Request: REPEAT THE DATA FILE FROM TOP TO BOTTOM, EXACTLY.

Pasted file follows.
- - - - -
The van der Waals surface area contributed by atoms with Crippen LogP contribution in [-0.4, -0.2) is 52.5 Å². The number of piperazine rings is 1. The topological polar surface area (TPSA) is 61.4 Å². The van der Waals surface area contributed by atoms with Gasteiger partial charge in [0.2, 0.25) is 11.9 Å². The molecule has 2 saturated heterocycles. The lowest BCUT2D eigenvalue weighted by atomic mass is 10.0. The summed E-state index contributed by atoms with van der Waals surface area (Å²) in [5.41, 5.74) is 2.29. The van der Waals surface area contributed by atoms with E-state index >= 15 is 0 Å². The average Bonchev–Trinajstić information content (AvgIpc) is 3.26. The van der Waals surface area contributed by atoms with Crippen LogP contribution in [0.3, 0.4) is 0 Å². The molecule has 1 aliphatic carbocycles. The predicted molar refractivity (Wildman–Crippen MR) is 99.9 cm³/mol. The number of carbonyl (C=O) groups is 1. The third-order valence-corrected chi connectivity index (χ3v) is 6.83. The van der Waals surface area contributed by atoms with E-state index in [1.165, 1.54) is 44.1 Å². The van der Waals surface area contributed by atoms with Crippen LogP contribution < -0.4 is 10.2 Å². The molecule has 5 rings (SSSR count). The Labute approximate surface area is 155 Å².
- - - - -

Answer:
The van der Waals surface area contributed by atoms with Crippen LogP contribution in [-0.4, -0.2) is 52.5 Å². The number of piperazine rings is 1. The topological polar surface area (TPSA) is 61.4 Å². The van der Waals surface area contributed by atoms with Gasteiger partial charge in [0.2, 0.25) is 11.9 Å². The molecule has 2 saturated heterocycles. The lowest BCUT2D eigenvalue weighted by atomic mass is 10.0. The summed E-state index contributed by atoms with van der Waals surface area (Å²) in [5.41, 5.74) is 2.29. The van der Waals surface area contributed by atoms with E-state index >= 15 is 0 Å². The average Bonchev–Trinajstić information content (AvgIpc) is 3.26. The van der Waals surface area contributed by atoms with Crippen LogP contribution in [0.3, 0.4) is 0 Å². The molecule has 1 aliphatic carbocycles. The predicted molar refractivity (Wildman–Crippen MR) is 99.9 cm³/mol. The number of carbonyl (C=O) groups is 1. The third-order valence-corrected chi connectivity index (χ3v) is 6.83. The van der Waals surface area contributed by atoms with E-state index in [1.165, 1.54) is 44.1 Å². The van der Waals surface area contributed by atoms with Crippen LogP contribution < -0.4 is 10.2 Å². The molecule has 5 rings (SSSR count). The Labute approximate surface area is 155 Å².